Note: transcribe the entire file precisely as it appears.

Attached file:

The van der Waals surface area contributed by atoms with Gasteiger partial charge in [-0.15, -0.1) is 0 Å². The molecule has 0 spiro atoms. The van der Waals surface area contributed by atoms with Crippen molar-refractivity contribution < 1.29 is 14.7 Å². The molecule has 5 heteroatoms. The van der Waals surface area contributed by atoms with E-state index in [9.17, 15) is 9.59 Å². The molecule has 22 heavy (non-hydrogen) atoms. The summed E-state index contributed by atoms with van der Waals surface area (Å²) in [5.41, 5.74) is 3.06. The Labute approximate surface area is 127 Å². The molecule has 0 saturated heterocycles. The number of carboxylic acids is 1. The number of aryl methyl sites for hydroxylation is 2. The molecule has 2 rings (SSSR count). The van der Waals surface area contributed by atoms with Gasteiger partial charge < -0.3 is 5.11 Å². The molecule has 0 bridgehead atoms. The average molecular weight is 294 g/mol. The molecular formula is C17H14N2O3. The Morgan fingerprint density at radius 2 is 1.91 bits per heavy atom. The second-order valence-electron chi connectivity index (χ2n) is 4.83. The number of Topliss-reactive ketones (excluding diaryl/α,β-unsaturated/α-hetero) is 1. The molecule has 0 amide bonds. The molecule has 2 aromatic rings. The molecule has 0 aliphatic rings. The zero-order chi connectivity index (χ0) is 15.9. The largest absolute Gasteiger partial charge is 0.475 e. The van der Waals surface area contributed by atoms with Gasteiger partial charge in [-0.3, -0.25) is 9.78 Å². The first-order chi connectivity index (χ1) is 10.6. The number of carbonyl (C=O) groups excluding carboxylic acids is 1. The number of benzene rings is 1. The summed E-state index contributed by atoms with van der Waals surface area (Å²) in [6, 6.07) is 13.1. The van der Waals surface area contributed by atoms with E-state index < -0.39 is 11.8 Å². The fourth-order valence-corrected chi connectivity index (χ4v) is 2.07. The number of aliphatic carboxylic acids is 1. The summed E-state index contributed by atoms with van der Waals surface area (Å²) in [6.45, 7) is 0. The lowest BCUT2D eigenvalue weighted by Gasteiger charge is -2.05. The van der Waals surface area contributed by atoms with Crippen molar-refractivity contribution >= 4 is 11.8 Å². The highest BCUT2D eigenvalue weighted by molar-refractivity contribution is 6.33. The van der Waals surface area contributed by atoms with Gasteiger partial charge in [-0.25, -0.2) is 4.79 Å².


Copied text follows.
The van der Waals surface area contributed by atoms with Gasteiger partial charge in [-0.15, -0.1) is 0 Å². The molecule has 0 spiro atoms. The van der Waals surface area contributed by atoms with Crippen molar-refractivity contribution < 1.29 is 14.7 Å². The molecule has 5 heteroatoms. The van der Waals surface area contributed by atoms with E-state index in [9.17, 15) is 9.59 Å². The molecule has 22 heavy (non-hydrogen) atoms. The summed E-state index contributed by atoms with van der Waals surface area (Å²) in [5.41, 5.74) is 3.06. The Labute approximate surface area is 127 Å². The molecule has 0 saturated heterocycles. The number of carboxylic acids is 1. The number of aryl methyl sites for hydroxylation is 2. The molecule has 2 rings (SSSR count). The van der Waals surface area contributed by atoms with Gasteiger partial charge < -0.3 is 5.11 Å². The molecule has 0 bridgehead atoms. The average molecular weight is 294 g/mol. The molecular formula is C17H14N2O3. The Morgan fingerprint density at radius 2 is 1.91 bits per heavy atom. The second-order valence-electron chi connectivity index (χ2n) is 4.83. The number of Topliss-reactive ketones (excluding diaryl/α,β-unsaturated/α-hetero) is 1. The molecule has 0 amide bonds. The molecule has 2 aromatic rings. The molecule has 0 aliphatic rings. The zero-order chi connectivity index (χ0) is 15.9. The largest absolute Gasteiger partial charge is 0.475 e. The van der Waals surface area contributed by atoms with Gasteiger partial charge in [-0.3, -0.25) is 9.78 Å². The first-order chi connectivity index (χ1) is 10.6. The number of carbonyl (C=O) groups excluding carboxylic acids is 1. The number of benzene rings is 1. The summed E-state index contributed by atoms with van der Waals surface area (Å²) in [6, 6.07) is 13.1. The van der Waals surface area contributed by atoms with E-state index < -0.39 is 11.8 Å². The fourth-order valence-corrected chi connectivity index (χ4v) is 2.07. The number of aliphatic carboxylic acids is 1. The summed E-state index contributed by atoms with van der Waals surface area (Å²) in [6.45, 7) is 0. The lowest BCUT2D eigenvalue weighted by Gasteiger charge is -2.05. The van der Waals surface area contributed by atoms with Crippen molar-refractivity contribution >= 4 is 11.8 Å². The highest BCUT2D eigenvalue weighted by molar-refractivity contribution is 6.33. The van der Waals surface area contributed by atoms with Gasteiger partial charge in [-0.25, -0.2) is 4.79 Å².